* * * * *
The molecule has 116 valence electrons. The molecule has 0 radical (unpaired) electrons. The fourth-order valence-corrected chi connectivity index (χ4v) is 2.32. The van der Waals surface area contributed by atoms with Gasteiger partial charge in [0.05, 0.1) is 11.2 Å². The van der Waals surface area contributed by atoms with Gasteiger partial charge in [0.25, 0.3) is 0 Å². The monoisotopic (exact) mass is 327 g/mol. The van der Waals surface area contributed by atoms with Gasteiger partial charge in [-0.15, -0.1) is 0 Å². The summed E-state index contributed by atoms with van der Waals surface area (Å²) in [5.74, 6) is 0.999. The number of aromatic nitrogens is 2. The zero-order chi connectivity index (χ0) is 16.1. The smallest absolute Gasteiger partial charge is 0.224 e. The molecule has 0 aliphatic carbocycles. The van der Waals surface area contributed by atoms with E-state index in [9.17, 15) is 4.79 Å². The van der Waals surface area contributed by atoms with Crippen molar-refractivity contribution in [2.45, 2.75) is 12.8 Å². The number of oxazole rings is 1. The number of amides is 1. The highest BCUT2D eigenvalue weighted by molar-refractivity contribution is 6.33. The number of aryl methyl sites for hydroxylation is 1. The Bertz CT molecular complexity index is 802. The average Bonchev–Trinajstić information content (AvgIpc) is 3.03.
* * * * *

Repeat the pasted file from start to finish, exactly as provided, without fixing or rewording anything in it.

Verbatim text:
The molecule has 116 valence electrons. The molecule has 0 radical (unpaired) electrons. The fourth-order valence-corrected chi connectivity index (χ4v) is 2.32. The van der Waals surface area contributed by atoms with Gasteiger partial charge in [0.05, 0.1) is 11.2 Å². The van der Waals surface area contributed by atoms with Gasteiger partial charge in [0.25, 0.3) is 0 Å². The monoisotopic (exact) mass is 327 g/mol. The van der Waals surface area contributed by atoms with Gasteiger partial charge in [-0.15, -0.1) is 0 Å². The summed E-state index contributed by atoms with van der Waals surface area (Å²) in [5.74, 6) is 0.999. The number of aromatic nitrogens is 2. The zero-order chi connectivity index (χ0) is 16.1. The smallest absolute Gasteiger partial charge is 0.224 e. The molecule has 0 aliphatic carbocycles. The van der Waals surface area contributed by atoms with E-state index in [9.17, 15) is 4.79 Å². The van der Waals surface area contributed by atoms with Crippen molar-refractivity contribution in [2.45, 2.75) is 12.8 Å². The number of oxazole rings is 1. The number of amides is 1. The highest BCUT2D eigenvalue weighted by molar-refractivity contribution is 6.33. The number of aryl methyl sites for hydroxylation is 1. The Bertz CT molecular complexity index is 802. The average Bonchev–Trinajstić information content (AvgIpc) is 3.03.